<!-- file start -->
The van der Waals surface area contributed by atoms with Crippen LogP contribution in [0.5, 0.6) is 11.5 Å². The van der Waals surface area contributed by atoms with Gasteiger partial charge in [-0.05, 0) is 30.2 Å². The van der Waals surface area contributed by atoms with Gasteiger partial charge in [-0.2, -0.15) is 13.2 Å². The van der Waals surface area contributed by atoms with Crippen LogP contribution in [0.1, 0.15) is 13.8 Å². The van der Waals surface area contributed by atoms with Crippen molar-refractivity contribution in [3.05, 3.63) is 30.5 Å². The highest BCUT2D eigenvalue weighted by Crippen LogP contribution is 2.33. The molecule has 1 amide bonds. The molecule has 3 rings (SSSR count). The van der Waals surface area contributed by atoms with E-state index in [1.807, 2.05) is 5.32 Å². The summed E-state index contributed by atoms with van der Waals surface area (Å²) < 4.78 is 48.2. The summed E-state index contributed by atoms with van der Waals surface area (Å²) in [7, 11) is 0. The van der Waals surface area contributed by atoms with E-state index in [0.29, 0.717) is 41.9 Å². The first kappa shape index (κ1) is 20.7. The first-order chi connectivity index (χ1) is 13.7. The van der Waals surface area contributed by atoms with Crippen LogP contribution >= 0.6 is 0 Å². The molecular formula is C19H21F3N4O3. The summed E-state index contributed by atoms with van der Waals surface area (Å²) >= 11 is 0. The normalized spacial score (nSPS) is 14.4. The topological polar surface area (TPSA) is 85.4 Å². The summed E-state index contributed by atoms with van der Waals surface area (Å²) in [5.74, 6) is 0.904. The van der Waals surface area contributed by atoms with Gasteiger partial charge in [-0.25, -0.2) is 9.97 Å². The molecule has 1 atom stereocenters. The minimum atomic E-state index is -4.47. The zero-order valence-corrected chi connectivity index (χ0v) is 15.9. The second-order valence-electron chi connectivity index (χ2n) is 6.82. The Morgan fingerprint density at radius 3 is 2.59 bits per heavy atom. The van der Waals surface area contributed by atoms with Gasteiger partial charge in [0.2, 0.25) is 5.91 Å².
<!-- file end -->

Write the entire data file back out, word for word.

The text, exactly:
The van der Waals surface area contributed by atoms with Crippen LogP contribution in [0.5, 0.6) is 11.5 Å². The van der Waals surface area contributed by atoms with Gasteiger partial charge in [-0.05, 0) is 30.2 Å². The van der Waals surface area contributed by atoms with Gasteiger partial charge in [-0.2, -0.15) is 13.2 Å². The van der Waals surface area contributed by atoms with Crippen LogP contribution in [0.1, 0.15) is 13.8 Å². The van der Waals surface area contributed by atoms with Crippen molar-refractivity contribution in [3.05, 3.63) is 30.5 Å². The highest BCUT2D eigenvalue weighted by Crippen LogP contribution is 2.33. The molecule has 1 amide bonds. The molecule has 3 rings (SSSR count). The van der Waals surface area contributed by atoms with E-state index in [1.807, 2.05) is 5.32 Å². The summed E-state index contributed by atoms with van der Waals surface area (Å²) < 4.78 is 48.2. The summed E-state index contributed by atoms with van der Waals surface area (Å²) in [7, 11) is 0. The van der Waals surface area contributed by atoms with E-state index in [0.29, 0.717) is 41.9 Å². The first kappa shape index (κ1) is 20.7. The first-order chi connectivity index (χ1) is 13.7. The van der Waals surface area contributed by atoms with Crippen LogP contribution >= 0.6 is 0 Å². The molecular formula is C19H21F3N4O3. The summed E-state index contributed by atoms with van der Waals surface area (Å²) >= 11 is 0. The normalized spacial score (nSPS) is 14.4. The topological polar surface area (TPSA) is 85.4 Å². The summed E-state index contributed by atoms with van der Waals surface area (Å²) in [5.74, 6) is 0.904. The van der Waals surface area contributed by atoms with Gasteiger partial charge in [-0.25, -0.2) is 9.97 Å². The molecule has 1 atom stereocenters. The minimum atomic E-state index is -4.47. The zero-order valence-corrected chi connectivity index (χ0v) is 15.9. The second-order valence-electron chi connectivity index (χ2n) is 6.82. The Morgan fingerprint density at radius 3 is 2.59 bits per heavy atom. The van der Waals surface area contributed by atoms with Gasteiger partial charge in [0.2, 0.25) is 5.91 Å².